Is reading fiction slowly dying?
If young adult fiction like The Hunger Games and The Divergent Series are any indicator, kids these days still dig fiction (I’m 33, which means I’m allowed to use the phrase “Kids these days”). But there’s no denying that the digital revolution has had a major impact on how young adults spend their time and absorb their content.
Back in my day (another phrase I’m allowed to use), we spent our time watching “Double Dare” and chatting on AOL Instant Messenger. Facebook wasn’t a thing. Twitter was something birds did. Text messaging existed in Mission Impossible. We read books like Encyclopaedia Brown and Goosebumps.
The youth of 2015 are constantly assaulted by short bursts of information. Instagram, Snapchat, Vine, Facebook, and text messaging require an attention span that can quickly shift gears. Can fiction, which inherently requires a longer attention span, survive the harsh climate of the digital revolution?
Startup Telepathic, makers of the app Hooked, believe it can…as long as the reading doesn’t really feel like, well, actual reading.
The app delivers short pieces of fiction in forms that are suitable for the hyper-digital Snapchat generation. Unlike e-books, which still retain the format of paper books, Hooked presents stories in ways that feel natural on smartphones; the stories are primarily written as text message dialog, and the story is advanced by tapping the screen.
“Well if u must know i sat down on this park bench to read”
“And sat right on someone’s phone. Claire’s I’m guessing”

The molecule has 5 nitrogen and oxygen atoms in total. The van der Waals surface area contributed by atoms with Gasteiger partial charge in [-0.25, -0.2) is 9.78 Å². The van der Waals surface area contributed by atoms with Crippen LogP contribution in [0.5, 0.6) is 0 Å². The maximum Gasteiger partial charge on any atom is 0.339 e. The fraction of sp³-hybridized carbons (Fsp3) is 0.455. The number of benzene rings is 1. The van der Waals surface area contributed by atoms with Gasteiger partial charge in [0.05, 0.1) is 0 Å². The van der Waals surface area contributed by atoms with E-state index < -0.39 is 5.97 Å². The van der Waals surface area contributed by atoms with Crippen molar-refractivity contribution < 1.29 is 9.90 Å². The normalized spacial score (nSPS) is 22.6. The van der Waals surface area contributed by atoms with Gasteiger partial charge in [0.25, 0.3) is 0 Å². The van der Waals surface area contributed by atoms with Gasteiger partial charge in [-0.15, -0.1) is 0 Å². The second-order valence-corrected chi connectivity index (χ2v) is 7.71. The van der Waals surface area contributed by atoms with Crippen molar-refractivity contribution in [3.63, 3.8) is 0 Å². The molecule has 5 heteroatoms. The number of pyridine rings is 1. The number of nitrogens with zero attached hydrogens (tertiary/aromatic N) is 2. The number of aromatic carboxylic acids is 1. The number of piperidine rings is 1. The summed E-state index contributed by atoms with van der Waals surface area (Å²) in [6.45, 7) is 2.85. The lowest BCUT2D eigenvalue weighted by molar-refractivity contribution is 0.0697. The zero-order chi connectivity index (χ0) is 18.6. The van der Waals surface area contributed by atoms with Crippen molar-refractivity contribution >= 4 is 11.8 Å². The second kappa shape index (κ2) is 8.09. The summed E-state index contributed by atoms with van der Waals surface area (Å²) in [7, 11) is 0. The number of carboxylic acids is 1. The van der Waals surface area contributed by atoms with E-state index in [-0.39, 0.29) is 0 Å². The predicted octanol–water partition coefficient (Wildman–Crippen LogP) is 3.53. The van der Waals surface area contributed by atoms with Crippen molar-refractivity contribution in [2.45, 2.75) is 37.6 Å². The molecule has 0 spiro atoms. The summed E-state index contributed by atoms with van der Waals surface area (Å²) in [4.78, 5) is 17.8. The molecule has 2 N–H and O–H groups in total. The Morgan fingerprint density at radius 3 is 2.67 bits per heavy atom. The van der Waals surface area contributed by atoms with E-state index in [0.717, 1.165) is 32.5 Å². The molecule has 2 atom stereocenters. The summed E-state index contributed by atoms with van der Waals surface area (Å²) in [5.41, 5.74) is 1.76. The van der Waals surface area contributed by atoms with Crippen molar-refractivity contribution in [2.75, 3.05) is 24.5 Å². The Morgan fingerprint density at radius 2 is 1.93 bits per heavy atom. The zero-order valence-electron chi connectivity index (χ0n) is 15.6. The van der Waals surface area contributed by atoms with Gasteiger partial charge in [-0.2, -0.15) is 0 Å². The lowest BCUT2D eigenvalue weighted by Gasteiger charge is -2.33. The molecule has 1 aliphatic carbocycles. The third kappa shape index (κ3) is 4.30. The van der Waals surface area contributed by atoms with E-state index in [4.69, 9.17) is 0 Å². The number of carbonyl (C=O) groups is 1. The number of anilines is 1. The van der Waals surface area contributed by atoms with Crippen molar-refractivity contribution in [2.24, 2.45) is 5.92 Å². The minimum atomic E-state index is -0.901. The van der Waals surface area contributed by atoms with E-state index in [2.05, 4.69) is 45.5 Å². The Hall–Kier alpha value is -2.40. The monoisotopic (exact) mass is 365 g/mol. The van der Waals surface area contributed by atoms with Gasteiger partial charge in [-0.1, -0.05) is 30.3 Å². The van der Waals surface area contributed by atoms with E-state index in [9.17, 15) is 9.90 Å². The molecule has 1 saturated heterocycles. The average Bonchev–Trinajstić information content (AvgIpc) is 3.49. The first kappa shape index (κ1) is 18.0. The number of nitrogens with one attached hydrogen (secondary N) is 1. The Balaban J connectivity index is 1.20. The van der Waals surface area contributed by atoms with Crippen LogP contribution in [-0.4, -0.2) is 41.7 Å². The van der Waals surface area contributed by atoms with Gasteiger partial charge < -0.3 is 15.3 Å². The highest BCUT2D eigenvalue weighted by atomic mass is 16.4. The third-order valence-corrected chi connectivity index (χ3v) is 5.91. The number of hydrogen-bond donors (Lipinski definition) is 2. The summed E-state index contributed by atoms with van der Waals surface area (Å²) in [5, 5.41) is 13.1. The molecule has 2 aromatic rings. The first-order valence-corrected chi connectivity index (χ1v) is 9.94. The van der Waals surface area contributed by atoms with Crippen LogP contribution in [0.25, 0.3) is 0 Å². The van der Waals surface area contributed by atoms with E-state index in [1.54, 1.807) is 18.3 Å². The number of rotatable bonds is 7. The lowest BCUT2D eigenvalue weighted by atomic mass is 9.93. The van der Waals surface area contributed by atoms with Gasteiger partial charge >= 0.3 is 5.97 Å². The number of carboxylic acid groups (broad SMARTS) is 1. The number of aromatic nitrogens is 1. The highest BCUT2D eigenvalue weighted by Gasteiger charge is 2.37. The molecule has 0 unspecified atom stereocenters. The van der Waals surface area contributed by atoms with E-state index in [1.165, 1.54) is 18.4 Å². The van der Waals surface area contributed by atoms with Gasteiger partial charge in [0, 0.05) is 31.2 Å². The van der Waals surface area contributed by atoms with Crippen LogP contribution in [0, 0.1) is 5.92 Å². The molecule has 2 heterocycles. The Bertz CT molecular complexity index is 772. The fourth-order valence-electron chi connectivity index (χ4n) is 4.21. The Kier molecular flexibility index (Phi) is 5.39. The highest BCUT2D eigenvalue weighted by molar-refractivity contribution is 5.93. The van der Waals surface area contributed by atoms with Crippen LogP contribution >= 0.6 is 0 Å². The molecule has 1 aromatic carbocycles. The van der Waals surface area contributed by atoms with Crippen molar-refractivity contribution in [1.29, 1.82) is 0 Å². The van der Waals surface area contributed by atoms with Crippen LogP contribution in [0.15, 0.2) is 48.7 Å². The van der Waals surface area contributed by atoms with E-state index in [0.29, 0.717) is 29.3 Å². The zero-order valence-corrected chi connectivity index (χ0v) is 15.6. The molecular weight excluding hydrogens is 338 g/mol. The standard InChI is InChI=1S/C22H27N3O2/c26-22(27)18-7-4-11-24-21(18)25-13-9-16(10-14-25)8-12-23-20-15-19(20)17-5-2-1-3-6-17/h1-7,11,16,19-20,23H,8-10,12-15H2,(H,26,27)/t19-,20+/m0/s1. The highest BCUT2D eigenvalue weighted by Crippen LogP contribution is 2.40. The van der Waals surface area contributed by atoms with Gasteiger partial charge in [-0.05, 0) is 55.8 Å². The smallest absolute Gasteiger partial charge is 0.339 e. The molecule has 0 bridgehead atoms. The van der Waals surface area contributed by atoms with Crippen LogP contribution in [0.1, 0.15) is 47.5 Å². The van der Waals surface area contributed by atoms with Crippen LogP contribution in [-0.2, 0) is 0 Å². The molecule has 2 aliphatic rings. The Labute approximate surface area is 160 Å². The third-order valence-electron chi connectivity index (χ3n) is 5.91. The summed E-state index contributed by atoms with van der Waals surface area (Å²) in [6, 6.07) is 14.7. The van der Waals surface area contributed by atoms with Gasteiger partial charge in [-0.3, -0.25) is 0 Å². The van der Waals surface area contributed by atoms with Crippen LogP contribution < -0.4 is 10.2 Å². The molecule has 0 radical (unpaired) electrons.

“What r u reading?”
I admit that, as a writer, that passage makes me want to gouge my eyes out. In terms of writing quality, it absolutely sucks. But most of today’s youth don’t place a premium on writing quality (See Twilight and every other vampire love story). More than ever, they place a greater premium on story and experience. Parag Chordia and Prerna Gupta, the makers of Hooked, realize this.
We saw that there was lots of scope for innovation. Books on phones haven’t kept up with the lives and behavior of modern readers.
Each story is approximately 1,000 words long and takes about 5 minutes to read. There are currently over 200 stories with more being added each day. Users get one free story per day, a week of unlimited stories for $2.99, a month for $7.99, and a year for $39.99.
Apparently investors think Hooked has real promise, giving Telepathic $1.9 million in its first round of funding.
It will be fascinating to see if Hooked actually succeeds. The success or failure of the app will say volumes about the future of reading and the future of storytelling.
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